Mary Jean “Watermelon” Dunsdon: The Baking of a Cannabis Advocate

Article by Piper Courtenay, The Georgia Straight

Mary Jean "Watermelon" Dunsdon: The baking of a cannabis advocate One of Canada’s most iconic names in pot activism dishes on her early days in the nation’s spotlight and the ingredients to success in culinary infusion. by Piper Courtenay. (Mary Jean “Watermelon” Dundson will be a panelist at the Georgia Straight's upcoming event, Grassroots: An Expo for the Cannabis Curious on April 7 and 8, 2018. Get your tickets now.)

Mary Jean “Watermelon” Dunsdon says it never occurred to her that, at 20 years old, a batch of pot cookies would be the first step to becoming a national canna-celeb.

“I started smoking because it was a fabulously good time,” she says to the Straight in a phone interview, never thinking her childhood love of baking would skyrocket her cannabis-use into activism infamy.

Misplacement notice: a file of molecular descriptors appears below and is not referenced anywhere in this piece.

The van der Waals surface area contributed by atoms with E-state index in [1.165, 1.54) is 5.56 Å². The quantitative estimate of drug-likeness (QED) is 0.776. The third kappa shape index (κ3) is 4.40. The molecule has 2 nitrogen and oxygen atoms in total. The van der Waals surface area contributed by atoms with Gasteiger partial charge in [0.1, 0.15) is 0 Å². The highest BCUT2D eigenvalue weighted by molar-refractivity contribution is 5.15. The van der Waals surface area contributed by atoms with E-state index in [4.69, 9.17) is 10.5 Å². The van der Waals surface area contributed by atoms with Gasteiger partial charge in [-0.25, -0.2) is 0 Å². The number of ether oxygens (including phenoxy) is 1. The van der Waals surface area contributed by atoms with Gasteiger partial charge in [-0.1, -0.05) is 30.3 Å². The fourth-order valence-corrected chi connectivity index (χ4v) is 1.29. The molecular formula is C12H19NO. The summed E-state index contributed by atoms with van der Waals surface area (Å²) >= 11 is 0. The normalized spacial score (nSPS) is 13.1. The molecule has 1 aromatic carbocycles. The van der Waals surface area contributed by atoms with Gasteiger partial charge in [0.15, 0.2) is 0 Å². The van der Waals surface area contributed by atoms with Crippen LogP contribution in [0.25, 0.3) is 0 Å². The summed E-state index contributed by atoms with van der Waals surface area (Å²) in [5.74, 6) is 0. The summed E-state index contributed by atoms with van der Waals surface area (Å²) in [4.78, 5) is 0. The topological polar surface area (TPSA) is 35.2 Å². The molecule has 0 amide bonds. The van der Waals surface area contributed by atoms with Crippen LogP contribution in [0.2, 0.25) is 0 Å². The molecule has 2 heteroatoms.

After pursuing comedy in New York in the early 90s, Watermelon returned to Vancouver, broke and in search of a fun way to make money.

Writing her own namesake, she began selling watermelon slices along the infamously clothing-optional Wreck Beach. It was in 1993, after a year spent vending fruit to tanline-free sunbathers, when she acquired a bag of shake—cannabis bud and debris leftover from harvest—and decided to sell her first batch of infused gingersnaps. These same cookies would later be distributed in dispensaries across Vancouver.

A High Times cover girl and pin-up model, Watermelon says creativity and inspiration has always been fundamental to her advocacy.

“I only do things because I want to do them,” she says. “It’s a wonderful, brave new world, but everyone is rushing to brand […] I’ve already been branded via the courts.”

On September 8, 2001, the day she jokingly dubs her “arrestiversary”, Watermelon was very publically removed from the beach by local police. It would lead to the first of several trials over the course of the next four years for allegedly trafficking cannabis.

“I had been selling for eight years,” she says. “I quickly learned you either plea bargain, swallow the poisonous pill and become a criminal in the eyes of the Canadian courts, or you decide to fight.”

Unlike the majority of those arrested before her, she put up a fight and became infamous in doing so.

Read the full article here.

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